Most helpful critical review
10 of 11 people found the following review helpful
A valuable recording, but not one that gives consistent pleasure on repeated hearings
on 29 May 2011
I am surprised to see how sharply this recording divides ciritical opinion. I think that any recording of Figaro, one of the greatest human (if not the absolutely greatest) achievements in comic opera is likely to divide opinion, but I feel that some of the reviewers may be taking excessively positive or negative views on this. I would, if I may, redress some of the balance by arguing that this is a good, and at times very good interpretation, even if in my view it is not one for REPEATED hearings. Jacobs is undouybtedly an outstanding musician who has offered us some of the greatest Mozart recordings, including his Cosi and Clemenza. His re-invention of the continuo parts, his agile but not rushed ensemble pieces and hisexcellent recording quality is all to the good. I would hate to be without this Figaro - yet, I do not find it the recording that gives me consistent pleasure. Why? First - the apoggiaturas. Jacobs in his essay offers a sound account that singers in Mozart's time concluded musical phrases by either rising the penultimate note a tone above the written not or, occasionally, by dropping it half a tone below. I can accept this - but not as a routine practice that ends up disfiguring every musical phrase. In fact, I would use Jacobs' own argument against wall-to-wall rubato against this wall-to-wall apoggiatura practice that he encourages his singers to do.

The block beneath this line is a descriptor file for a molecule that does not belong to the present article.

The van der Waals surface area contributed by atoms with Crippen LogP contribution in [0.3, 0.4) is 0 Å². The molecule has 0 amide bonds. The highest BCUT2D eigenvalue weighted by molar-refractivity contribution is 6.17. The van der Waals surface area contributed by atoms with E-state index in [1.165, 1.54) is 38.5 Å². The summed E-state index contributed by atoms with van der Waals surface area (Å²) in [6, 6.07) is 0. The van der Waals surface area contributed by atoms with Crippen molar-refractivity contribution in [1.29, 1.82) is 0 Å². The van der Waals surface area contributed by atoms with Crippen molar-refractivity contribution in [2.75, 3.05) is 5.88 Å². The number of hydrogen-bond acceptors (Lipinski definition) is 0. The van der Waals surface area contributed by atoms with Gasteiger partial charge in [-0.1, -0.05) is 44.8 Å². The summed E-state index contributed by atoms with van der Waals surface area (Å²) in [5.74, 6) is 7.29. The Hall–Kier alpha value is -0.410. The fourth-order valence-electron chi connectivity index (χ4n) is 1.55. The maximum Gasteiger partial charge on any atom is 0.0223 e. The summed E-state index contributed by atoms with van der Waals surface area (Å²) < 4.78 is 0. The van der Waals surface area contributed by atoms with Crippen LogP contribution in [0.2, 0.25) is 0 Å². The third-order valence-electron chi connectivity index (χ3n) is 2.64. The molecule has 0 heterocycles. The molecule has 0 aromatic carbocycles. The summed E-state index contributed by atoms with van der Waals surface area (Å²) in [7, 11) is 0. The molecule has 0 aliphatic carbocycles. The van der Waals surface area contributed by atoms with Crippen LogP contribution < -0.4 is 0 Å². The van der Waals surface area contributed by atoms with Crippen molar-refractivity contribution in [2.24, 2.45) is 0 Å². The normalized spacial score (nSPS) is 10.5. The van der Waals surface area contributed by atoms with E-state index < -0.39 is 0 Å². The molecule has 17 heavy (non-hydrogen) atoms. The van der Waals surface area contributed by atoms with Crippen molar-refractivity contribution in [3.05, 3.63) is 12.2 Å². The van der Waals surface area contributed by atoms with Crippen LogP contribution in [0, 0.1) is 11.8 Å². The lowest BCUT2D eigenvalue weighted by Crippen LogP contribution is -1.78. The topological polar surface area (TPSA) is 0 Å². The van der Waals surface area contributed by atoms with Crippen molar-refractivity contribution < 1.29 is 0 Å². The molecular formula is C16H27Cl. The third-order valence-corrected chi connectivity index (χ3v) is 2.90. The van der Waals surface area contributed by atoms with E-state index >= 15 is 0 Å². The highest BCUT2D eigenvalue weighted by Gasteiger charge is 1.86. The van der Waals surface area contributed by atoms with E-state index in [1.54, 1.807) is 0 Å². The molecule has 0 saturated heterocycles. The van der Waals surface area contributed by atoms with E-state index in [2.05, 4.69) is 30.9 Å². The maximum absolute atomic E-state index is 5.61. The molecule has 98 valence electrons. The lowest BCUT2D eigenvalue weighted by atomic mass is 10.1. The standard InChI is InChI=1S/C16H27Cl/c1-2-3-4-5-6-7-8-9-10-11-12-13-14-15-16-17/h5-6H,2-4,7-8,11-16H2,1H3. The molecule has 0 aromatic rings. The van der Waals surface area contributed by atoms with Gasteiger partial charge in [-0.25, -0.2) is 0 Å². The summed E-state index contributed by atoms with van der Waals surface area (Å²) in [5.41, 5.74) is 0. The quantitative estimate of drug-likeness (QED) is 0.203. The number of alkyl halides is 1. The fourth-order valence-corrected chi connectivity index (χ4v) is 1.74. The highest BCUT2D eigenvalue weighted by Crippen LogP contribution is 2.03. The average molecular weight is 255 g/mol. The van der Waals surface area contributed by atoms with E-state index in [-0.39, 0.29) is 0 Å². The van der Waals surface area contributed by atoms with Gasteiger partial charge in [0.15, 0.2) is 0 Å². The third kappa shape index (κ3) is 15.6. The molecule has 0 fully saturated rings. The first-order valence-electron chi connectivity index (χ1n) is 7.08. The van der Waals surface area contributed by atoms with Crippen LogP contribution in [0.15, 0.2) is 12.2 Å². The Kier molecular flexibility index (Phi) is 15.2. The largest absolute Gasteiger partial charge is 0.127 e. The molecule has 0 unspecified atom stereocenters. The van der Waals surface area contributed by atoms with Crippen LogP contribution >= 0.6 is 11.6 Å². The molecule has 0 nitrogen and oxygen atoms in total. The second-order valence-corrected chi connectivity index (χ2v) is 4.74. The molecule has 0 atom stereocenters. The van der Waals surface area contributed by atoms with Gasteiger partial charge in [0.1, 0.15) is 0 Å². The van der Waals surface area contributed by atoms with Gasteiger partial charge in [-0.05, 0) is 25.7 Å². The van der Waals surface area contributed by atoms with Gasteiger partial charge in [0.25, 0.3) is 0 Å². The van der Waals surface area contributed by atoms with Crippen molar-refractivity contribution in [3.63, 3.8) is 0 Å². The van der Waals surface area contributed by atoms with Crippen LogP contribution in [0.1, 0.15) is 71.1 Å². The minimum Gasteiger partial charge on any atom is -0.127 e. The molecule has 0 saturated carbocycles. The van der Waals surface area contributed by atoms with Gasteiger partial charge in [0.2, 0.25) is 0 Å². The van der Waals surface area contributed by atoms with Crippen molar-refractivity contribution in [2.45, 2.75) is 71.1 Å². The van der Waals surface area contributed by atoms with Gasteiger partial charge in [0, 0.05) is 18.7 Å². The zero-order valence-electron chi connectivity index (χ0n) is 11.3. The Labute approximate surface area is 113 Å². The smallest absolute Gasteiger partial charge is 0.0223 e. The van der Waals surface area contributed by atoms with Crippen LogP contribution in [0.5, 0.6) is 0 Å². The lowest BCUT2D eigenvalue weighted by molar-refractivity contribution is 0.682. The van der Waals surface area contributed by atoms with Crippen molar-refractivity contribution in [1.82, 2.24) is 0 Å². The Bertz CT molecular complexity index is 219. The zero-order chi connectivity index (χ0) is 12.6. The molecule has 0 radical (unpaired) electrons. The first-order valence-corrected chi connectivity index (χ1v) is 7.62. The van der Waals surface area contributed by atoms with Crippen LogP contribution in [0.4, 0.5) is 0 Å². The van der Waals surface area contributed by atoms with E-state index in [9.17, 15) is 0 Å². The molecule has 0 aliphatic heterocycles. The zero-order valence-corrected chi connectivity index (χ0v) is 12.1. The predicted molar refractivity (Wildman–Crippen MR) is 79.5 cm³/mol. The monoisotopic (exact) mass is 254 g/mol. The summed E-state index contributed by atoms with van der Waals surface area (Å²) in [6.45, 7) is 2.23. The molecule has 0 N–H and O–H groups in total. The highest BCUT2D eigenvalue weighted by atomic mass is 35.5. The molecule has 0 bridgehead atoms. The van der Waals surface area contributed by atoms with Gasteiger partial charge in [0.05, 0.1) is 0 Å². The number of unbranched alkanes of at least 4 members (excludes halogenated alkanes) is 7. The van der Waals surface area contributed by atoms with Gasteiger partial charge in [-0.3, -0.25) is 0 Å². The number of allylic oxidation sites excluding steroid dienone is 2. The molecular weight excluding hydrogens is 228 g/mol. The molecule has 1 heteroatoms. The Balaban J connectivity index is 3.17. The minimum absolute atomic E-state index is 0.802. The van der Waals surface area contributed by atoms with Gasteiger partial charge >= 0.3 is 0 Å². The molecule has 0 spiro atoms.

Two - the decorations. Again, Jacobs offers excellent evidence that Mozart wanted his singers to decorate repeats of arias, that few did it well and the majority did it badly. In the theatre, the audience is perfectly happy to forgive an 'unsuccessful' decoration, but not so on repeated hearings of an opera on cd. I really find many of the decorations in this recording tiring and predictable and I, personally, prefer the undecorated repeats of traditional recordings. I am sure that other listeners disagree with me - this is just a personal taste.
Three - I am not happy with the excessive use of 'funny voices' indulged by Jacobs' singers. At times, these totally disfigure divine music as the absolutely divine sextet of recognition in the third act, which Mozart alledgedly asked his friends to sing at his deathbed, which in this rendering is totally spoiled by the ridiciculous voices adopted by the Don Curzio character. The same happens in the Act 2 glorious finale, spoiled by the ridiculous over-acting of the gardener and several other characters. I really do not like my recorded operas to have voices from the Ministry of Funny Talks, even if in the theatre I often delight in them.
Four - the recitatives. Jacobs in his accompanying essay offers some evidence that recitatives composed in 7- or 11- syllables require a pause at the end of each line. In my view, this simply does not work and makes them sound affected and unlike ordinary speech. In truth, I found many of the recitatives much less convincing than those sang by native Italians, as for example, in the Giulini recording.
Don't get me wrong - this is an interesting and even vibrant recording. It is just not one to which I will return as often as I do the the Giulini, Solti, Bohm and Kleiber recordings. The singers are good, but honestly, they are not in the league of the Schwarzkopffs, the Fischer Dieskaus, the Taddeis and the Janowitzs of the past. I simply cannot understand how anyone would compare the very competent and sincere Patrizia Cioffi (with her exaggerated voice-acting and irritating lithp) with the great Suzannas of the past.
Overall I am delighted that Jacobs has committed his interpretation to cd and I am sure that in 10 or 20 years' time it will be seen as an important recording landmark for the work. It just does not give me as much pleasure as many of the older recordings.